I recorded only this one word, not its context, so I am at least sure the student was unaware of coining a term, since she provided no definition (had she, I surely would have written it down!).

But it’s one of those wonderful coinages that should enter the lexicon, because it expresses a real idea, or two, for which we do not yet have a word. The writer may have been influenced by commercials for Travelocity, not knowing that a noun form already exists for “frivolous”: frivolity, or even frivolousness. I prefer, though, to think she was creating what Lewis Carroll called a portmanteau word, two words in one container. If so, we might be seeing frivolous + ferocity, a vehement levity; or perhaps frivolous is joining with velocity to suggest high-speed silliness. If we can hold all possibilities simultaneously, frivolocity can express foolishness or hijinx on steroids, and as such becomes a very useful word in this day and age.

Another of my favorite student portmanteau words is flustrated. It’s probably just a common mis-hearing; I’ve gotten it from three or four students over the years. But as a blend of flustered and frustrated it seems very apt indeed, and I use it more and more as reality moves farther and farther from my desires in a society whose behavior makes less and less sense.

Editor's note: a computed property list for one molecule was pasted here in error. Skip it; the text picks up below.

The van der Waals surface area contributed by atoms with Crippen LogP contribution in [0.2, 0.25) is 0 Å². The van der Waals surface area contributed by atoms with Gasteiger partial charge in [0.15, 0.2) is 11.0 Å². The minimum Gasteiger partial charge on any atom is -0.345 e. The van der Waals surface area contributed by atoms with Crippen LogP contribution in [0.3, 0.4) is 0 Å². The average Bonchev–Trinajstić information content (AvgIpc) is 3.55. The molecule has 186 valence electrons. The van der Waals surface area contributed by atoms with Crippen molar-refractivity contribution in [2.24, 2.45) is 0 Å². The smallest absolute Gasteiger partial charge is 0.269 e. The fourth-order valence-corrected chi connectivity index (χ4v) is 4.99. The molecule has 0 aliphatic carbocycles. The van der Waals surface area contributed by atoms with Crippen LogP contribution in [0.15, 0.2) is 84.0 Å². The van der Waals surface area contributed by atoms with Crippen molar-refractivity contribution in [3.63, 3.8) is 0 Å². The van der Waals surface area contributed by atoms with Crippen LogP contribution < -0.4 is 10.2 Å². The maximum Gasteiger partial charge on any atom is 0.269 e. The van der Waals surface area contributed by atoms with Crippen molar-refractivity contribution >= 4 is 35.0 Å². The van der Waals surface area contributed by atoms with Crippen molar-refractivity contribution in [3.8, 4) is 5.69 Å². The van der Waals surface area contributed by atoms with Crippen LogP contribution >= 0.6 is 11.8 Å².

Because I’m sure you know what the writers of the terms that follow meant, I leave it to you to contemplate the picture of government mumble-jumble as the power of pervasion spreads frivolocity. It will probably leave you flustrated too.

About RAB

Teacher of English writing and literature (college-level); academic-freedom activist; editor and copy editor; theater director, costumer, actress, playwright. View all posts by RAB

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